Surfing, where cargo is transported along the outside surface of nanotubes (Figure 9(c)) has been demonstrated by the intercellular trafficking of bacteria11 or viral particles.16,17 Surfing is caused by retrograde flow that may be dependent on myosin II. The mechanism is a two-step process, in which the cargo first attaches to the membrane through anchors, such as transmembrane receptors that bind to a virus,16 bacteria,11 or similar object on the outer leaflet of the cell membrane. The binding event is followed by a flow of membrane material toward the target cell transporting the attached cargo.
The discovery of intercellular nanotubes as a novel form of intercellular communication has triggered a lot of attention and new research. However, further research is needed to understand the fundamental properties of ICNs, establish if they are as common in vivo as they are in vitro and, thus, could play a role in intercellular communication and disease on the systemic level.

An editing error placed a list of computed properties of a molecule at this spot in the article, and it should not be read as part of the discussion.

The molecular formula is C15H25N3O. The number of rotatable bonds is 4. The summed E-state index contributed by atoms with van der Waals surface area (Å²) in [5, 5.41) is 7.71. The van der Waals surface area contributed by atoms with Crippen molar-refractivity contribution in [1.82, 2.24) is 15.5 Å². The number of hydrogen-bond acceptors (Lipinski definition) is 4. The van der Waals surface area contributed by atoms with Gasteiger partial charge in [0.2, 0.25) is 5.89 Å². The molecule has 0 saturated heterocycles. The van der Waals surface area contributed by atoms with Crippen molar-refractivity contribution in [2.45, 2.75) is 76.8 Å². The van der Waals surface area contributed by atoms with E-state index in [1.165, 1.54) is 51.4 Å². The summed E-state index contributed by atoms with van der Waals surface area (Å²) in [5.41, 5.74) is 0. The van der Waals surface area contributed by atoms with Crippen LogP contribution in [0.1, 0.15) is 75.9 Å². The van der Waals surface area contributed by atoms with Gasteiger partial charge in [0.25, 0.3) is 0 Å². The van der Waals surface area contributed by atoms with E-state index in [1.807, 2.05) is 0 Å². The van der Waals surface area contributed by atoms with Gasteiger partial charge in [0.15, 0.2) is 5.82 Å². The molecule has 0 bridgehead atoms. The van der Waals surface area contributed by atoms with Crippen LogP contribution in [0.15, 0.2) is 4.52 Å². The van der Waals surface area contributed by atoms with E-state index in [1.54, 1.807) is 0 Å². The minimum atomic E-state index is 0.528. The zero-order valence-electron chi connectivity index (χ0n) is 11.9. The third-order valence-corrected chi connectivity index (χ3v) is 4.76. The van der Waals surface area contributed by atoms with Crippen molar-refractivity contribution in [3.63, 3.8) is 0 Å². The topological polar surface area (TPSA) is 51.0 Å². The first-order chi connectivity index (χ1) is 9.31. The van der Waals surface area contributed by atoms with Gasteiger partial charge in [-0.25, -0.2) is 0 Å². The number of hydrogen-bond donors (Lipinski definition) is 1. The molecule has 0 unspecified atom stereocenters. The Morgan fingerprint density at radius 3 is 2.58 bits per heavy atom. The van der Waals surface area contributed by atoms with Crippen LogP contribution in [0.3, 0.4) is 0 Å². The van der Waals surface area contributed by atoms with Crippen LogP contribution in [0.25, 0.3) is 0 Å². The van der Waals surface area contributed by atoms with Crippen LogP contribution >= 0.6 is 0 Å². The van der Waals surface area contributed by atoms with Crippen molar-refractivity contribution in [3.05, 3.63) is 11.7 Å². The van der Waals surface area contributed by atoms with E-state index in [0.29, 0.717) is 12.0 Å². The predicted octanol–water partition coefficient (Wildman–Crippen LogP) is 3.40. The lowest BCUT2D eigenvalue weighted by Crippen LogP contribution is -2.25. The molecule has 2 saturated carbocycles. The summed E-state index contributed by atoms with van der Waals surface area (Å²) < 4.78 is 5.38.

This review has focused on a variety of topics connected to ICNs including their structure and biological function, which transport processes they support. We also suggest that an interdisciplinary approach, involving studies in artificial systems such as NVNs and the use of novel ultrasensitive bio-analytical methodologies could be a route toward understanding more about ICNs. However, analysis of the biochemical compositions and biomechanical properties of ICNs involves technical challenges. Such analysis includes implementation of novel capabilities offered by, for example, droplet microfluidics and nanosurgery. Application of such new methodologies suggests exciting new possibilities for ICN research.
This work was supported by a fellowship from the Knut & Alice Wallenberg Foundation (to J. Hurtig), by the National Institutes of Health and the National Science Foundation (to D. T. Chiu), and from Swedish Foundation for Strategic Research and Swedish Research Council (to B. Önfelt).
On the following topics we recommend these reviews as further reading.